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Tom Smart, Deseret News
Utah State Capitol before Governor Gary R. Herbert delivers his 2012 State of the State address Wednesday, Jan. 25, 2012, in Salt Lake City, Utah.

SALT LAKE CITY — Utah is on the road to economic recovery and the federal government needs to get out of its way, Gov. Gary Herbert said.

"Our state is growing now, and as we look to the horizon, Utah's growth prospects are truly bright," he said, noting that is something not many governors can say.

Herbert sounded many of the same themes in his State of the State speech Wednesday as he did last year, though this time backed with national recognition of the state's economy.

And the Republican governor is likely to hit those same highlights as he campaigns this year for re-election.

Herbert's campaign urged potential supporters in an email to watch or listen to his speech Wednesday and touted what he's calling "The Utah Advantage." The email contained a link to a website with several canned messages people could post on Twitter during the speech such as "I agree with Governor Herbert, keep Washington out of Utah's way! RT if you agree!"

The governor took several shots at the federal government, drawing loud cheers and a standing ovation from fellow Republicans for saying, "be assured that this governor is firmly resolved to fortify our state as bulwark against federal overreach."

House Speaker Becky Lockhart, R-Provo, said GOP lawmakers have for years pushed state sovereignty.

"It's encouraging to hear the governor is going to be a partner with us in that fight," she said.

Herbert was appointed in May 2009 to replace Gov. Jon M. Huntsman Jr. who resigned to become ambassador to China. Herbert won a special election in 2010 to fill the last two years of Huntsman's term. He is now running for a full four-year term.

"I heard certain components of a re-election speech, said Rep. David Litvack, D-Salt Lake, mentioning the times Herbert "called out" the federal government.

But Senate President Michael Waddoups, R-Taylorsville, said he didn't hear that at all.

"To be honest, it never crossed my mind that he's running for re-election," he said. "He hit the issues that I think Utahns are concerned about."

While the national economic future remains tenuous, Herbert said, the Utah economy surges ahead. The unemployment rate continues to steadily fall and the state currently has the second-fastest rate of job creation in the nation. Also, Forbes magazine again named it the best place in the nation for business, he said.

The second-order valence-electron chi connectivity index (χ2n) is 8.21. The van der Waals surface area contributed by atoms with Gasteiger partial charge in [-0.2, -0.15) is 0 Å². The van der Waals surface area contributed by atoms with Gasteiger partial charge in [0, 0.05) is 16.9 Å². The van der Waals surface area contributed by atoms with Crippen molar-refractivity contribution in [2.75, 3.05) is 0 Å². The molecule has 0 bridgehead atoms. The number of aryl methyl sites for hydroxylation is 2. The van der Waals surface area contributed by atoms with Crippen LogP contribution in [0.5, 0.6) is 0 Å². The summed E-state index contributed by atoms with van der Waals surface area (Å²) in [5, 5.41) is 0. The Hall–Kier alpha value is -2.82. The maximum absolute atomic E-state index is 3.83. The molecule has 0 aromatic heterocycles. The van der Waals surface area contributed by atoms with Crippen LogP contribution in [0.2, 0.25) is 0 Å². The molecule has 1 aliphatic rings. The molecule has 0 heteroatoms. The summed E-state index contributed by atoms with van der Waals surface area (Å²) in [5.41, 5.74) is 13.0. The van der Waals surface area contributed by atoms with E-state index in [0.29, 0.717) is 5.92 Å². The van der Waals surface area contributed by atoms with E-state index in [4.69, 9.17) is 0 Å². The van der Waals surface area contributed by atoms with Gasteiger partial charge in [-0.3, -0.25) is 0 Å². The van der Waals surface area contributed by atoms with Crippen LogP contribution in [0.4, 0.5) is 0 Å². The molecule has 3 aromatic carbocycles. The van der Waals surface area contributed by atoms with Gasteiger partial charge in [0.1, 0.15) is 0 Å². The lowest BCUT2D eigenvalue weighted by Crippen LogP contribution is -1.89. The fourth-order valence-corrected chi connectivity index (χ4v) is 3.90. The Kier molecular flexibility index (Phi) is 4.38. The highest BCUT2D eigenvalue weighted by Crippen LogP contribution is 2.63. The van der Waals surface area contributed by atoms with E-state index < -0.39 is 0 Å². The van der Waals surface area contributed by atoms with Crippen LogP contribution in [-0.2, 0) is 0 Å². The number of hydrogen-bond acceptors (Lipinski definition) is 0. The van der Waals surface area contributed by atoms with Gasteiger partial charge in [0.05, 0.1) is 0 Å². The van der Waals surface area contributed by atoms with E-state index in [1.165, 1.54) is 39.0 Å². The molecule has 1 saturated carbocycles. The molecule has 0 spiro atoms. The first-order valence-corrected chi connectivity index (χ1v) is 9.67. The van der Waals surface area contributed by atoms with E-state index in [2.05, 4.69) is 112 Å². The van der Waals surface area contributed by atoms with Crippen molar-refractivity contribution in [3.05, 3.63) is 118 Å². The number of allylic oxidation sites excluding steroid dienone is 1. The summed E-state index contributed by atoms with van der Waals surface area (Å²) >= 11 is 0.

"Every sector in our economy is growing again, except one," Herbert said. "And I'm proud to say the sector that is not growing is state government."

The governor said he will continue to focus on growing the economy because a strong economy fosters healthy communities and prosperous families. He said his goal is to help the private sector add 100,000 jobs in 1,000 days.

"Government must create an environment where free enterprise can succeed and then get out of the way," he said, adding that he won't support any tax increases.

Herbert blamed "overreaching, out-of-control and out-of-touch" federal government regulation for causing the most harm to Utah businesses. He said he would work with the state's congressional delegation to "tell the Washington bureaucrats to get out of the way of Utah's economic recovery, and stop the senseless flow of onerous and misguided regulation from our nation's capitol."

The comment drew a standing ovation from GOP lawmakers, while Democrats remained seated.

Rep. Carol Spackman Moss, D-Salt Lake, said she found references to keep the federal government of Utah's business "ironic" because the state received more money for flood mitigation than any other state. Also, she said job programs often are done in partnership with the federal government.

"It's a little disingenuous to say we don't want their help," she said.

The governor said his top legislative priority this year is to fund growth and innovation in the state's education system. His proposed budget contains an additional $111 million for public schools, including a "modest" pay raise for teachers.

Democrats said Herbert's education plans reflect what they have been saying for a long time. And now that the state's economy is headed in the right direction, they said it is time to invest in Utah schools.

Senate Minority Leader Ross Romero, D-Salt Lake, touted Democrats' public education plan to provide every student an excellent teacher, individualized attention, world-class curriculum and neighborhood and family support.

For many years, Utah has ranked first in business, economic development, tourism, science, technology and research, Romero said.

"So why is it that our schools continue to rank 43rd in the nation?" he said.

The “Best Schools Initiative,” Romero said, includes a funding plan that repriortizes resources without raising taxes, he said. "We simply need to change our focus in order to do what’s best for Utah’s kids."

Litvack said he's focused on what Utah can do now in education and other areas, and doesn't want to draw lines in the sand.

House Majority Leader Brad Dee, R-Ogden, said the state has a history collaboration among Republicans, Democrats and the governor.

"It's not by accident" that Utah is where it is today, he said, adding he would "love" for the federal government to see the level of cooperation the state has established.

E-mail: romboy@desnews.com

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